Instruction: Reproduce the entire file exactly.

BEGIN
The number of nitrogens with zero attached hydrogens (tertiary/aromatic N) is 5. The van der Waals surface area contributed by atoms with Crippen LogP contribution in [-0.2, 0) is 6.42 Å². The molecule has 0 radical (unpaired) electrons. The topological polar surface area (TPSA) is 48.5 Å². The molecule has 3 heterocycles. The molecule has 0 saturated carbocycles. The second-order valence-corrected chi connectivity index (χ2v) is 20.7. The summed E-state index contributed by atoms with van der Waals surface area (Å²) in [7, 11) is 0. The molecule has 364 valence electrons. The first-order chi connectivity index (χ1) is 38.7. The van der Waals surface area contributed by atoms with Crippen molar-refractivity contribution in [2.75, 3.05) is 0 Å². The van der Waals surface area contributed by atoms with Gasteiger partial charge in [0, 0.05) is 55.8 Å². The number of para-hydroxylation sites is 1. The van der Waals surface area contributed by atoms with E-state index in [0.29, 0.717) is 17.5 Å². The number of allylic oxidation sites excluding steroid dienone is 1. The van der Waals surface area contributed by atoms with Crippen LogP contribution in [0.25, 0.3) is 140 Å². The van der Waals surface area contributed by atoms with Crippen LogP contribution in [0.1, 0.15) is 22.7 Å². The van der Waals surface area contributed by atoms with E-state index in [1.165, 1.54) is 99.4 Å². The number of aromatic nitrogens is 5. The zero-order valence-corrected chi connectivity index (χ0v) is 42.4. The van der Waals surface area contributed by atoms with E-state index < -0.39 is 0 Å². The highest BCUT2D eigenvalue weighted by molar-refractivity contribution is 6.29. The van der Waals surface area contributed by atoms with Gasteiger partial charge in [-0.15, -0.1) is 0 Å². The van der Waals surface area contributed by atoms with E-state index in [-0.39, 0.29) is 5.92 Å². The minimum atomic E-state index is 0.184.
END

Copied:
The number of nitrogens with zero attached hydrogens (tertiary/aromatic N) is 5. The van der Waals surface area contributed by atoms with Crippen LogP contribution in [-0.2, 0) is 6.42 Å². The molecule has 0 radical (unpaired) electrons. The topological polar surface area (TPSA) is 48.5 Å². The molecule has 3 heterocycles. The molecule has 0 saturated carbocycles. The second-order valence-corrected chi connectivity index (χ2v) is 20.7. The summed E-state index contributed by atoms with van der Waals surface area (Å²) in [7, 11) is 0. The molecule has 364 valence electrons. The first-order chi connectivity index (χ1) is 38.7. The van der Waals surface area contributed by atoms with Crippen molar-refractivity contribution in [2.75, 3.05) is 0 Å². The van der Waals surface area contributed by atoms with Gasteiger partial charge in [0, 0.05) is 55.8 Å². The number of para-hydroxylation sites is 1. The van der Waals surface area contributed by atoms with E-state index in [0.29, 0.717) is 17.5 Å². The number of allylic oxidation sites excluding steroid dienone is 1. The van der Waals surface area contributed by atoms with Crippen LogP contribution in [0.25, 0.3) is 140 Å². The van der Waals surface area contributed by atoms with Crippen LogP contribution in [0.1, 0.15) is 22.7 Å². The van der Waals surface area contributed by atoms with E-state index in [1.165, 1.54) is 99.4 Å². The number of aromatic nitrogens is 5. The zero-order valence-corrected chi connectivity index (χ0v) is 42.4. The van der Waals surface area contributed by atoms with E-state index < -0.39 is 0 Å². The highest BCUT2D eigenvalue weighted by molar-refractivity contribution is 6.29. The van der Waals surface area contributed by atoms with Gasteiger partial charge in [-0.15, -0.1) is 0 Å². The van der Waals surface area contributed by atoms with E-state index in [-0.39, 0.29) is 5.92 Å². The minimum atomic E-state index is 0.184.